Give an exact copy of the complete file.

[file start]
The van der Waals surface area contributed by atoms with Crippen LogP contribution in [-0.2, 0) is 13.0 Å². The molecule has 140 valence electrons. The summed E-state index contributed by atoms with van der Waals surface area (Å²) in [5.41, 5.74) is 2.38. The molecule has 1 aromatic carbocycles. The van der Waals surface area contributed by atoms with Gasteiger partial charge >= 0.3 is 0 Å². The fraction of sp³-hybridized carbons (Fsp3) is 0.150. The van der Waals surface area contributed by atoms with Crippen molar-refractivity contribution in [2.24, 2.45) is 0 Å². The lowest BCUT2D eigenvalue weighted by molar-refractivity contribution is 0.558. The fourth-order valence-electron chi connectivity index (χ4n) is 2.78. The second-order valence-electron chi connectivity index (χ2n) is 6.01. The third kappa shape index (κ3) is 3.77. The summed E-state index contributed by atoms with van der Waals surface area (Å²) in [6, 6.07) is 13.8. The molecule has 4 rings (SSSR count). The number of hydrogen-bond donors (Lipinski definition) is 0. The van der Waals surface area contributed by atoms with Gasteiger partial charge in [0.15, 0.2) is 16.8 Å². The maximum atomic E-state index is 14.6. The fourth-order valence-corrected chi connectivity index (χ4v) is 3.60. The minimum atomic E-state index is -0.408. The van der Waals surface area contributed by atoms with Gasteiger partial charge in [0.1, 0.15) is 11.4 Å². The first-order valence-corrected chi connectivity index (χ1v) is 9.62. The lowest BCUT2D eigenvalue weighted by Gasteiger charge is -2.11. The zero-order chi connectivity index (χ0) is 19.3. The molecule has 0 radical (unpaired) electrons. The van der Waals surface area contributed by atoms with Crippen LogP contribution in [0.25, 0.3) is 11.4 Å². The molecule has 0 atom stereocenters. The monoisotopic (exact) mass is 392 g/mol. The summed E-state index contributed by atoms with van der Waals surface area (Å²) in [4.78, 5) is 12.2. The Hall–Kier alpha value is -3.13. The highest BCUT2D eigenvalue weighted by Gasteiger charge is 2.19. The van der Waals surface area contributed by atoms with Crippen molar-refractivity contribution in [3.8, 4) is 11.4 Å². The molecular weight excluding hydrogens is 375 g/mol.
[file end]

The van der Waals surface area contributed by atoms with Crippen LogP contribution in [-0.2, 0) is 13.0 Å². The molecule has 140 valence electrons. The summed E-state index contributed by atoms with van der Waals surface area (Å²) in [5.41, 5.74) is 2.38. The molecule has 1 aromatic carbocycles. The van der Waals surface area contributed by atoms with Gasteiger partial charge >= 0.3 is 0 Å². The fraction of sp³-hybridized carbons (Fsp3) is 0.150. The van der Waals surface area contributed by atoms with Crippen molar-refractivity contribution in [2.24, 2.45) is 0 Å². The lowest BCUT2D eigenvalue weighted by molar-refractivity contribution is 0.558. The fourth-order valence-electron chi connectivity index (χ4n) is 2.78. The second-order valence-electron chi connectivity index (χ2n) is 6.01. The third kappa shape index (κ3) is 3.77. The summed E-state index contributed by atoms with van der Waals surface area (Å²) in [6, 6.07) is 13.8. The molecule has 4 rings (SSSR count). The number of hydrogen-bond donors (Lipinski definition) is 0. The van der Waals surface area contributed by atoms with Gasteiger partial charge in [0.15, 0.2) is 16.8 Å². The maximum atomic E-state index is 14.6. The fourth-order valence-corrected chi connectivity index (χ4v) is 3.60. The minimum atomic E-state index is -0.408. The van der Waals surface area contributed by atoms with Gasteiger partial charge in [0.1, 0.15) is 11.4 Å². The first-order valence-corrected chi connectivity index (χ1v) is 9.62. The lowest BCUT2D eigenvalue weighted by Gasteiger charge is -2.11. The zero-order chi connectivity index (χ0) is 19.3. The molecule has 0 radical (unpaired) electrons. The van der Waals surface area contributed by atoms with Crippen LogP contribution in [0.25, 0.3) is 11.4 Å². The molecule has 0 atom stereocenters. The monoisotopic (exact) mass is 392 g/mol. The summed E-state index contributed by atoms with van der Waals surface area (Å²) in [4.78, 5) is 12.2. The Hall–Kier alpha value is -3.13. The highest BCUT2D eigenvalue weighted by Gasteiger charge is 2.19. The van der Waals surface area contributed by atoms with Crippen molar-refractivity contribution in [3.8, 4) is 11.4 Å². The molecular weight excluding hydrogens is 375 g/mol.